Health professionals call for national strategy on shortages

VANCOUVER - An interprovincial meeting of unions representing more than 75,000 health care professionals wrapped up an annual two-today conference today by calling for a national strategy to address the Canada-wide shortage of health professionals and the growing trend toward privatization.

"It is important for the federal government to realize that the shortage of health care professionals is not limited to doctors and nurses," says Cindy Stewart, president of the Health Sciences Association of BC, which hosted this year's meeting. "Many other health professions including radiation therapy, physiotherapy, pharmacy and diagnostic imaging are also facing severe shortages."

Stewart says these shortages can be particularly devastating in rural and remote areas where there is usually only one physiotherapist or pharmacist serving an entire community. "If that person leaves and cannot be replaced, the community is without any service at all," Stewart explains.

This year's meeting also focused on the growing trend toward privatization, particularly in the areas of laboratory services, diagnostic imaging (including MRI) and rehabilitation services.

"Health professionals across the country are deeply concerned about privatization and its impact on accessibility and standards of care," Stewart says. "Not only do private operators take much-needed tax dollars out of the public health care system, they also contribute to the shortage of qualified health professionals."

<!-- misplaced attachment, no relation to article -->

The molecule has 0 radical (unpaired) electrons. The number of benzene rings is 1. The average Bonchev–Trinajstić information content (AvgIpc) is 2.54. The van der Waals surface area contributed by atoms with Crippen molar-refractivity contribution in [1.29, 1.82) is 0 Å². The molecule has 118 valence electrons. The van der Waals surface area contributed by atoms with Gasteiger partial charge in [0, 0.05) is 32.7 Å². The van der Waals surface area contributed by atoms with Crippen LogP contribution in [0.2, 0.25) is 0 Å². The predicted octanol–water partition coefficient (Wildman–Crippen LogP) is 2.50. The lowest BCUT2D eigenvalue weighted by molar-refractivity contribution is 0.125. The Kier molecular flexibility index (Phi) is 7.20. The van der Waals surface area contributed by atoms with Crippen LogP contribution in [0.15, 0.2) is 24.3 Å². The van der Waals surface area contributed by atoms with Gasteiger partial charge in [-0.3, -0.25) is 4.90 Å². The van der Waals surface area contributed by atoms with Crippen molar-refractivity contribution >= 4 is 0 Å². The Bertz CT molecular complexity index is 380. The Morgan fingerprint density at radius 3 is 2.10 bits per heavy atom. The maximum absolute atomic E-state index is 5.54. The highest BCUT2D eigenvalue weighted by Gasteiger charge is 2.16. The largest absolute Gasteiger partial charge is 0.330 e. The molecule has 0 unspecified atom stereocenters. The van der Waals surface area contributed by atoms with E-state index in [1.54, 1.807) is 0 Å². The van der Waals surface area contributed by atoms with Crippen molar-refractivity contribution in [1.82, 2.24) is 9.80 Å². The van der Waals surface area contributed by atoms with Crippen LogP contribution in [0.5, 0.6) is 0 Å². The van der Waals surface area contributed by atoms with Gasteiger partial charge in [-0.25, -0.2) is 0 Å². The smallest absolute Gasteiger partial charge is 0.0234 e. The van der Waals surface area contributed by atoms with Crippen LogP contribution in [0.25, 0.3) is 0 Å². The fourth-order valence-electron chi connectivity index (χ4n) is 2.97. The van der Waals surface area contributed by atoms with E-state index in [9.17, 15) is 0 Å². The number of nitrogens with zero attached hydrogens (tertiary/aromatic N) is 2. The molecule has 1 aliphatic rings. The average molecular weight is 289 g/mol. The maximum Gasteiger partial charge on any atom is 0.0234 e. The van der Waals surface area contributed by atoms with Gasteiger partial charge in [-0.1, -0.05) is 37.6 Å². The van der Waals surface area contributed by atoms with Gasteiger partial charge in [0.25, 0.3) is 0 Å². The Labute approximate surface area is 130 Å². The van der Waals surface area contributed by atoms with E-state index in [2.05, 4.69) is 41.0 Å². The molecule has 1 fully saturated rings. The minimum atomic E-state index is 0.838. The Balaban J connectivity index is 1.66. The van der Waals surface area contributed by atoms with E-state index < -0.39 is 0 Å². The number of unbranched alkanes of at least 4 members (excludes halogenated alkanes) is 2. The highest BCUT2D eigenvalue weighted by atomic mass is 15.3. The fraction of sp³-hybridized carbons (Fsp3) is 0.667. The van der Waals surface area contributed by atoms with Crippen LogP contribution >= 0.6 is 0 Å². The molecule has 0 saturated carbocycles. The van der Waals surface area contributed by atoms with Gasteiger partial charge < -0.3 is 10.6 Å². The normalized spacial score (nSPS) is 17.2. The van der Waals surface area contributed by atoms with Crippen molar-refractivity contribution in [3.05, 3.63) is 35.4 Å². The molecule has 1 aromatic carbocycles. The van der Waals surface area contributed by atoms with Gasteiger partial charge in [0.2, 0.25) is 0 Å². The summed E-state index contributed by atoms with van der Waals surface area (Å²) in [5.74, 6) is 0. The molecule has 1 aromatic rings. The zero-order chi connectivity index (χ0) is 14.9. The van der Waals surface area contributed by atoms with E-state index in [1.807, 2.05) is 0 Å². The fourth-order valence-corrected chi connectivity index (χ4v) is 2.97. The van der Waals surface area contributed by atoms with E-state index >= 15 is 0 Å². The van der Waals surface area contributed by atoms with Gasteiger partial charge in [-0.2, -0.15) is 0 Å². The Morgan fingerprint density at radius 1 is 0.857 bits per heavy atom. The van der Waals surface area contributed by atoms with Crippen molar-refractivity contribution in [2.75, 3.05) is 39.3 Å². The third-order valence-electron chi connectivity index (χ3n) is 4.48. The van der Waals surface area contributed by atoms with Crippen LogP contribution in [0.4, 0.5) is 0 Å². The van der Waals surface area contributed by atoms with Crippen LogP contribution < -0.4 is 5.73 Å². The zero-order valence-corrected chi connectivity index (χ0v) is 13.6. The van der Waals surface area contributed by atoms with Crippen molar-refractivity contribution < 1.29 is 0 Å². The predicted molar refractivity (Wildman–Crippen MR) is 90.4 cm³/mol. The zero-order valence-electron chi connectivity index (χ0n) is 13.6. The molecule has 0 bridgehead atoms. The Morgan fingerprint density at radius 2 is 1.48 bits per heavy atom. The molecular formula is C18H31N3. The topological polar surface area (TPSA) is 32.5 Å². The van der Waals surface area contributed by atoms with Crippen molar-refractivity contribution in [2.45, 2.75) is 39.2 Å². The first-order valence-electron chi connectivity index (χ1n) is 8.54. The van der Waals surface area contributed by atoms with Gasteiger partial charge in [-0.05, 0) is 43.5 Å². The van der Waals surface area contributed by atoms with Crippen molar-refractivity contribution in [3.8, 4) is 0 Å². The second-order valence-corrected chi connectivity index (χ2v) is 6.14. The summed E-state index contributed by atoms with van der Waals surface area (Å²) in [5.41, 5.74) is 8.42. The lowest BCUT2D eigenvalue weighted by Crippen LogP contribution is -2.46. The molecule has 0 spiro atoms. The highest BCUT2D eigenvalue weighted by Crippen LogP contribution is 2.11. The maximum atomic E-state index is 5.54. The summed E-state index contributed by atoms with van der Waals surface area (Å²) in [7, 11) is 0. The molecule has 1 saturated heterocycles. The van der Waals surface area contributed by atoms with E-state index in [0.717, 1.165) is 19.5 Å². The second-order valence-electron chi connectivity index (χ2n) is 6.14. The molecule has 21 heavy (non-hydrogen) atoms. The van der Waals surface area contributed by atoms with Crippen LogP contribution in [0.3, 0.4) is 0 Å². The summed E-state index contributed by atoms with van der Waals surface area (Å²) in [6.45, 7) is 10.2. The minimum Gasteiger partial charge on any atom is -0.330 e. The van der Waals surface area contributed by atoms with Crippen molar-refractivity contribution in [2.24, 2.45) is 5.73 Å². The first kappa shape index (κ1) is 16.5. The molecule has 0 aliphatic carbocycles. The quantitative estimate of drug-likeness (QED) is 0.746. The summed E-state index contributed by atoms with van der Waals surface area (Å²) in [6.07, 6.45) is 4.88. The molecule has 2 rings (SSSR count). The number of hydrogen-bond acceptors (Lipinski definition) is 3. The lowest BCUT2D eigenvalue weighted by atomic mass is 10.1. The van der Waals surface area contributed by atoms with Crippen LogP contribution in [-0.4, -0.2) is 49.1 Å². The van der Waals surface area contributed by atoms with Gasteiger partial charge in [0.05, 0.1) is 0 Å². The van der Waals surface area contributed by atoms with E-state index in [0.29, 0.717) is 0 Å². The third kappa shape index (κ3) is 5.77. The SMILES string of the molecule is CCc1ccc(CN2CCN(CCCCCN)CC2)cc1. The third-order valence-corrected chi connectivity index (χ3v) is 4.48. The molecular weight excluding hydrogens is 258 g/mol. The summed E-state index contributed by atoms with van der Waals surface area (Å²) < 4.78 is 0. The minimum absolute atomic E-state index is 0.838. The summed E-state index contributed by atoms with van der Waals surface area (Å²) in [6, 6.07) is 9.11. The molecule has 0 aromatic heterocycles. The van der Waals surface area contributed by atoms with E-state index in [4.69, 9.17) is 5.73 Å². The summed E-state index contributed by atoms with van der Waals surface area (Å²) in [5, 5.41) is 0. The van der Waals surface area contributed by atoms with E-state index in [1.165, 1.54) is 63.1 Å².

Stewart says the unions plan to work together to address these critical issues. "After comparing stories, we recognize the need for a national strategy," Stewart says. "For example, when one province creates incentives to attract radiation therapists, they are likely drawing those professionals away from their jobs in other provinces. In the long term, that isn't solving the problem, it's just shifting it from one part of the country to another."

The unions attending this year's interprovincial meeting are the Health Sciences Association of BC, Health Sciences Association of Alberta, Health Sciences Association of Saskatchewan, Manitoba Association of Allied Health Professionals, Ontario Public Service Employees Union, Centrale des Professionelles et Professionels de la Santé, Association Professionelle des Technologistes Medicaux du Québec, and the Association of Allied Health Professionals (Newfoundland).


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